Barbara Basbanes Richter

San Francisco-based Jack Stauffacher (1920-2017) was a master of types. The self-taught printer, typographer, book designer, and founder of Greenwood Press spent his eight-decade-long career in the service of crafting and assembling beautiful typographic forms sure to stand the test of time. Beloved by many throughout the creative community and considered one of the last of the

Before next weekend’s Boston Antiquarian Book Fair, why not head to Massachusetts a few days early to attend a lecture on the tools the Brontë sisters used to compose their novels. Associate Director and Curator of Collections at Rare Book School Barbara Heritage will discuss her

Last month, the Lake District National Park Authority (LDNPA) issued a statement declaring that off road vehicles would not be banned from the park, a move that has upset some locals who say dirtbikes and cars are ruining the countryside. 

Going rogue takes courage, and what better place to cultivate that feeling than between the hard covers of children's books, where rebellious protagonists like Pippi Longstocking and Oliver Twist have long captivated young readers with their verve and spunk. The British Library is celebrating these brave characters and others in a free exhibition running from November 8, 2019 through March 20

It’s the time of year when organizations start asking for donations, and here’s one that ought to pique the interest of you bibliophiles out there: the nonprofit TYPA studio of Estonia is looking for boosters for its letterpress edition of Antoine de Saint-Exupery’s The Little Prince.

Formerly known as the Estonian Print

The Litquake Literary Festival is taking over San Francisco from October 10th through the 19th, with events taking place all across the city. (The name of the festival comes from a poem written by Lawrence Ferlinghetti, who recited the piece at the 2002 festival after arriving two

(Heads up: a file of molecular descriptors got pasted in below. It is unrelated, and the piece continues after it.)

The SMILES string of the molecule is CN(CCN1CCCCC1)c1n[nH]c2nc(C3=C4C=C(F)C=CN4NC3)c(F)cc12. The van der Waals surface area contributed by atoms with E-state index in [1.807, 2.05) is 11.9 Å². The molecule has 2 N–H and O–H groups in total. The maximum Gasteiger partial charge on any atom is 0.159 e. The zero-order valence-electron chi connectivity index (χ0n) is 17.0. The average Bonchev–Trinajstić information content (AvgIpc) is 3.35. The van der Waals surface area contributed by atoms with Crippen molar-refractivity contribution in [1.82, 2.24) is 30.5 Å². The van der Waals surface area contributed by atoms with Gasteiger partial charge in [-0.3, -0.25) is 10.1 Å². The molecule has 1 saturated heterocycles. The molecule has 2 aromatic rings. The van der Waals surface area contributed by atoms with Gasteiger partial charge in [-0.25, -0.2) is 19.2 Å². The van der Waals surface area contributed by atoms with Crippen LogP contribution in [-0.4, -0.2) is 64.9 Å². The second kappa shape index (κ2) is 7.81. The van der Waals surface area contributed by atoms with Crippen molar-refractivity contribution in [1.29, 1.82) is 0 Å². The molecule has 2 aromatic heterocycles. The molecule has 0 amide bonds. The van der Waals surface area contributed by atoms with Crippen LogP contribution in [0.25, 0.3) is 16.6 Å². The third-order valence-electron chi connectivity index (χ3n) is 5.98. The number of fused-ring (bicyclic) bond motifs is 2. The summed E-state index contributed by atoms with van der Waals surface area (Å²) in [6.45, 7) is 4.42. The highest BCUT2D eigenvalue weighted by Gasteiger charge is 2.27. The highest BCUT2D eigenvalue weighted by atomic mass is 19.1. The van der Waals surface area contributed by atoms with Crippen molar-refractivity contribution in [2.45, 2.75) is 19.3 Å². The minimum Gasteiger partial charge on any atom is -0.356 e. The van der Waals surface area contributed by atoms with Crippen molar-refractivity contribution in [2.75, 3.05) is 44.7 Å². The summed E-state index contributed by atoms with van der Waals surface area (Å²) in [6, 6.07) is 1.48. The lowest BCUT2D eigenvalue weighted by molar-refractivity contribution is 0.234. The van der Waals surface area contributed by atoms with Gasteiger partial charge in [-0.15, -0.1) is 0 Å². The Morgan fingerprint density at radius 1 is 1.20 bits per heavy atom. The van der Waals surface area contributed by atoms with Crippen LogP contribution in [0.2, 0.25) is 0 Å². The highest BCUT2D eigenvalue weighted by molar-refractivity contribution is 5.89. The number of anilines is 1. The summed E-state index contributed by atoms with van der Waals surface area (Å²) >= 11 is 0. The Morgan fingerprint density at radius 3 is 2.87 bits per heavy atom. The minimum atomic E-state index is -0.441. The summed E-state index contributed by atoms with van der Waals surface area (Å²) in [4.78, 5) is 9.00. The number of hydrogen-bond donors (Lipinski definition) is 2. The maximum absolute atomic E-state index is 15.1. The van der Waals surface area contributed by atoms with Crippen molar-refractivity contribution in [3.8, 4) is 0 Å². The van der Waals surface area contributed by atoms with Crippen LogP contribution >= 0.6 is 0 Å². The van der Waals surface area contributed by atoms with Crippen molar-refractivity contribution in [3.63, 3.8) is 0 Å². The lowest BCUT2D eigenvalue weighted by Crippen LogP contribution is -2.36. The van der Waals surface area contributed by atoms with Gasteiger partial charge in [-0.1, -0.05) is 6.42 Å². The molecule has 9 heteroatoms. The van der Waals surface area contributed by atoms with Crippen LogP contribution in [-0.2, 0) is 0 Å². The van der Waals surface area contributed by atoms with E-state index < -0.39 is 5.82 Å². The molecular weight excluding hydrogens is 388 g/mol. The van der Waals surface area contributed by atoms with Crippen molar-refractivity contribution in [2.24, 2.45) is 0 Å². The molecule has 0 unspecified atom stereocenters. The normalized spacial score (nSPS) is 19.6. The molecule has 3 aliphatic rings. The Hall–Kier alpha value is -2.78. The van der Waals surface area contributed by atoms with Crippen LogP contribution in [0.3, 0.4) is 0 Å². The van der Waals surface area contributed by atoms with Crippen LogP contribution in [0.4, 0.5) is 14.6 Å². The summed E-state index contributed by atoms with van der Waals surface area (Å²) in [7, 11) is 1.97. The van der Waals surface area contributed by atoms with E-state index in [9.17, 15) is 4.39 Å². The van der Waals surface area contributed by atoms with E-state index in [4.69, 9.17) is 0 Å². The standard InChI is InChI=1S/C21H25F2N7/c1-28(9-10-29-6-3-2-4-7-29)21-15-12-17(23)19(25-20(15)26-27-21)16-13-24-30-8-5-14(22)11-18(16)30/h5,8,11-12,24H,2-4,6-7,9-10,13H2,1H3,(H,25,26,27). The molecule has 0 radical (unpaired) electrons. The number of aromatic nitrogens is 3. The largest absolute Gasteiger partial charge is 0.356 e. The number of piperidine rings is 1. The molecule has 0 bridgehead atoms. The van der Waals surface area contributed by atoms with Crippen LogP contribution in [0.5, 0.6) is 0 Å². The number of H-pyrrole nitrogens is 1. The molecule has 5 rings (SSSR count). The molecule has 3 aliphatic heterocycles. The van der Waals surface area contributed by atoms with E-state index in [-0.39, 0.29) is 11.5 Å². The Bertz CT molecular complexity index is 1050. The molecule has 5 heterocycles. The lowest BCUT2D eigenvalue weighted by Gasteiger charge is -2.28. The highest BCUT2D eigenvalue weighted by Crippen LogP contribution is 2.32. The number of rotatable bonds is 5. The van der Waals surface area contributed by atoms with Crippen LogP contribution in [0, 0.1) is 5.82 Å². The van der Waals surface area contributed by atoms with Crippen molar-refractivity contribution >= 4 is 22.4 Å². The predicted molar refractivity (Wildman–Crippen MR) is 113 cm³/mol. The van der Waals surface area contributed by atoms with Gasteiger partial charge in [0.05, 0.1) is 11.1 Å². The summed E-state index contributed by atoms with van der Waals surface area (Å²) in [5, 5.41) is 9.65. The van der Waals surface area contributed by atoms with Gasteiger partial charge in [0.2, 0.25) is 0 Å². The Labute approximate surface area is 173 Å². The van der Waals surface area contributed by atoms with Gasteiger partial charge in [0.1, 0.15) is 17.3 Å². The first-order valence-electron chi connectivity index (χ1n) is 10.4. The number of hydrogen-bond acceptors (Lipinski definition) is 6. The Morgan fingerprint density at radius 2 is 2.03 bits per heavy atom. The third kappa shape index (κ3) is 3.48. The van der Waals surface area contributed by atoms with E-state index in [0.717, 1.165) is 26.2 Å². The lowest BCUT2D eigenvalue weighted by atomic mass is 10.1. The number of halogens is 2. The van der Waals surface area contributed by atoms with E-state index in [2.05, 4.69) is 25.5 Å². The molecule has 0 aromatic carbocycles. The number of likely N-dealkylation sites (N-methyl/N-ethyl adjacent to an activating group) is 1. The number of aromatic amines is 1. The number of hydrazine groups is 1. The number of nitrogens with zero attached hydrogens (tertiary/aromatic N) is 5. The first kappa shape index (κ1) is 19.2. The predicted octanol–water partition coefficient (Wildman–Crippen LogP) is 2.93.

Back in August, Alex Johnson filed this report for us about the rise of bookish podcasts in the United Kingdom, leaving us to wonder whether there’s a similar move afoot stateside.

Bibliophilic radio shows have come and gone over the years. Some of you may recall “The Book Guys” radio show

Sally Mann’s black and white photographs represent a 40-year quest to document the American South, the people who call it home, and the unending battle between life, death, and decay. Consider, for example, Hephaestus, Mann’s 2008 portrait of her husband, Larry, who suffers from muscular dystrophy. Larry’s exposed torso is partially eaten by the chemical reactions caused by

Las Vegas is home to more than glitzy casinos and pawn shops: the city can now claim a robust special collections program at nearby University of Nevada Las Vegas (UNLV), thanks in part to a $5-million endowment recently established by alumna Beverly Rogers.

The endowment will fund the Beverly Rogers Rare

Originally founded in 1694 as a private bank to the British government, today the Bank of England serves as the central bank for the United Kingdom, and much has changed in the past 325 years in the world of monetary policy. To recognize the milestone, the world’s second-oldest central bank recently opened an exhibition at its adjoining